How to Ace the Winter Grow-Out
Whether we like it or not, Autumn is upon us and Winter is hot on the trail. The daylight hours are plummeting like house prices and the lip salve is preparing to awaken from its long annual hibernation.
It is at this time of year that we barbers often see a significant uplift in clients looking to grow out their hair. It makes sense really, the idea of a fresh skin fade becomes less appealing when the frosty air hits your newly shaven bonce. Plus, your noggin is pretty likely to be hidden under a beanie for a significant period over the next few months, so what better time to tackle the annoying and unflattering grow-out?
Many people who attempt to go from short to long are unsure of how best to approach it and subsequently fall at the first hurdle when the locks hit their ears. Here we take a look at how to make the process as manageable and pain-free as possible. Just to warn you though, some element of aggravation is normal and can’t be entirely avoided.
If you are used to having a neat, short style then it can feel like your hair grows super quick. Put simply, this is because the shorter your hair is the more significant a few mm’s of growth can appear.
Tight cuts such as fades or tapers can start to lose their crispness as soon as the hair is past being able to see some element of scalp through it. The transition from short to longer clipper guards is the reason that such styles look so striking.
Contrary to how it appears, hair will generally grow at the same rate regardless of length, it just becomes less noticeable as it grows longer. This is the reason why those who wear their tresses in longer styles get their hair cut less often.
Hair tends to grow around half an inch per month, so work out roughly how much you want your hair to grow prior to undertaking the grow-out and decide if you can be bothered to see it through.
Know What The End Game Is
Do your research first to find out exactly what sort of look you want to achieve once your hair has grown out. This will make it easier to get through the annoying points when you get the urge just to reach for the clippers.
Many people decide that they just want to grow their hair longer to give it a try, but in our experience, without a clear end game it rarely gets past the initial stages.
Going online to check out what cuts you like the look of on celebrities is a great way to start. Always remember to think about your hair type, lifestyle, and face shape too. It’s all good and well wanting the Jason Momoa but it may not be the best option if you, say, wear a cycle helmet day-in day-out. And Brad Pitt’s longer hair is very enviable, but only really achievable with thick, straight locks.
It’s a good idea to run through these sort of ideas with your barber or stylist first to see if you’re on the right track.
Chuck Out The Gel
It may sound obvious, but many hair products are meant specifically for certain lengths or styles.
For example, if you usually rock a short and choppy crop then you may be used to using hair products that enhance texture such as salt sprays or clays. If you have a quiff then strong pomades or gels can be a good option. However, these products will be next to useless if you want a mane like Bradley Cooper’s.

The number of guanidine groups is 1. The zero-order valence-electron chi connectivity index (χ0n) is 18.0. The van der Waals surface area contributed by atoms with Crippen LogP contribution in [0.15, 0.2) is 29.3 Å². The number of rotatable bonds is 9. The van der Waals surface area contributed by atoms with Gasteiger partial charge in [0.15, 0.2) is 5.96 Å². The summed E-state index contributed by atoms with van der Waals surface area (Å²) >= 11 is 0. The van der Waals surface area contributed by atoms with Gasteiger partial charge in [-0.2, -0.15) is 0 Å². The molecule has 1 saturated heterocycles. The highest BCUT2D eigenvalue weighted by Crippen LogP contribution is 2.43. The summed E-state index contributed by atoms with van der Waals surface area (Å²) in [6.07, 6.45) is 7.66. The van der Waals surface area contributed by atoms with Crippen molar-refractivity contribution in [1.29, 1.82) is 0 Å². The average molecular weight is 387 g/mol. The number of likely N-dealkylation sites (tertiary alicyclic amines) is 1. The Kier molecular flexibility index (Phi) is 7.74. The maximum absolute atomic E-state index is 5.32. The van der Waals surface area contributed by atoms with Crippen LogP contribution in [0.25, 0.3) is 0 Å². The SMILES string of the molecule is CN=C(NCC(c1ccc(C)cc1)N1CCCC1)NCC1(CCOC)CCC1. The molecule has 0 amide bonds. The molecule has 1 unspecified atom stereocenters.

Once your hair is long enough to sweep behind the ears then it’s more about hydration, de-frizzing, smoothing or oil control than it is about hold. Balms, creams and serums could turn out to be your new right-hand man in the morning.
We believe that we have a hero product for these tricky times - Ruffians hair cream. It’s almost weightless, offers a light hold and does an excellent job of hydrating and taming unruly locks. It can also be used in wet or dry hair, easy-peasy.
Get Ready For A New Routine
Many guys who wear their hair in shorter styles tend to wash their hair and apply fresh product daily. Often this is a no-go for longer styles.
The process of washing and drying your hair becomes more time-consuming and arduous the longer it becomes. Going outside in bleak mid-winter with a finger length barnet is far less painful than shoulder length, and far less likely to give you the ‘flu.
Long hairstyles can often look and work better with a (little) bit of natural oil to avoid fluffiness, so washing twice a week tends to suit most longer styles. Getting handy with a blow dryer can be essential too.
Because it’s more time-consuming, many people with long hair tend to wash their hair in the evening rather than the morning. Another thing to think about if you’re a morning shower person.
Embrace The Change
Rather than constantly wishing your hair would grow at the rate of those Playdough toys from your childhood, think of it as a process and enjoy the journey.
Regular tidy-ups from your barber or stylist will make the ongoing transition more manageable and mean that you can try out some new looks along the way.
Why not go for an Alex Turner style slick back when you’re at the mid-length stage or a loose 90’s curtains style when your fringe is starting to drop beneath your eyebrows?
The added bonus is that the split and damaged ends will be removed too, so your hair will be in better general condition and more manageable as a result.
So there you have it, Ruffians’ top tips on the best and most manageable ways to take on the dreaded grow-out. As always, if you need any further advice then feel free to drop us a line or pop into any of our barbershops.